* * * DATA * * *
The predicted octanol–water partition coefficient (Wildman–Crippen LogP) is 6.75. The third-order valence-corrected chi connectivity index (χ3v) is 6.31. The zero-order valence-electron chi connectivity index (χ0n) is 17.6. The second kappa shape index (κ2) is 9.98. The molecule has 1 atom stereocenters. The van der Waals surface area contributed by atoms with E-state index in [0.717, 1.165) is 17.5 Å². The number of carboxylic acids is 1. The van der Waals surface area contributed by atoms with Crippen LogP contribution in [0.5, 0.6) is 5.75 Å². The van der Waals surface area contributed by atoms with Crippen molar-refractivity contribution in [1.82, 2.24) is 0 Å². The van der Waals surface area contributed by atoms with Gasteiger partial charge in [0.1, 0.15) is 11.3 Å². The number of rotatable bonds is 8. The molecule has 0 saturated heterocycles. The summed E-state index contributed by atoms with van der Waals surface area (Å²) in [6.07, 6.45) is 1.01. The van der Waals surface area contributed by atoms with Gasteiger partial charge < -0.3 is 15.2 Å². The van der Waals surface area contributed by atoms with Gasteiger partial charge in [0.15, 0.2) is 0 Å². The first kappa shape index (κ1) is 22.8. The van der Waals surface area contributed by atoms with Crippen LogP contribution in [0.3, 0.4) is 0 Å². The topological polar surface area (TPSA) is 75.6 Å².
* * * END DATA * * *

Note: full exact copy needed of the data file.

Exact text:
The predicted octanol–water partition coefficient (Wildman–Crippen LogP) is 6.75. The third-order valence-corrected chi connectivity index (χ3v) is 6.31. The zero-order valence-electron chi connectivity index (χ0n) is 17.6. The second kappa shape index (κ2) is 9.98. The molecule has 1 atom stereocenters. The van der Waals surface area contributed by atoms with E-state index in [0.717, 1.165) is 17.5 Å². The number of carboxylic acids is 1. The van der Waals surface area contributed by atoms with Crippen LogP contribution in [0.5, 0.6) is 5.75 Å². The van der Waals surface area contributed by atoms with Crippen molar-refractivity contribution in [1.82, 2.24) is 0 Å². The van der Waals surface area contributed by atoms with Gasteiger partial charge in [0.1, 0.15) is 11.3 Å². The number of rotatable bonds is 8. The molecule has 0 saturated heterocycles. The summed E-state index contributed by atoms with van der Waals surface area (Å²) in [6.07, 6.45) is 1.01. The van der Waals surface area contributed by atoms with Gasteiger partial charge < -0.3 is 15.2 Å². The van der Waals surface area contributed by atoms with Gasteiger partial charge in [0.15, 0.2) is 0 Å². The first kappa shape index (κ1) is 22.8. The van der Waals surface area contributed by atoms with Crippen LogP contribution in [0.3, 0.4) is 0 Å². The topological polar surface area (TPSA) is 75.6 Å².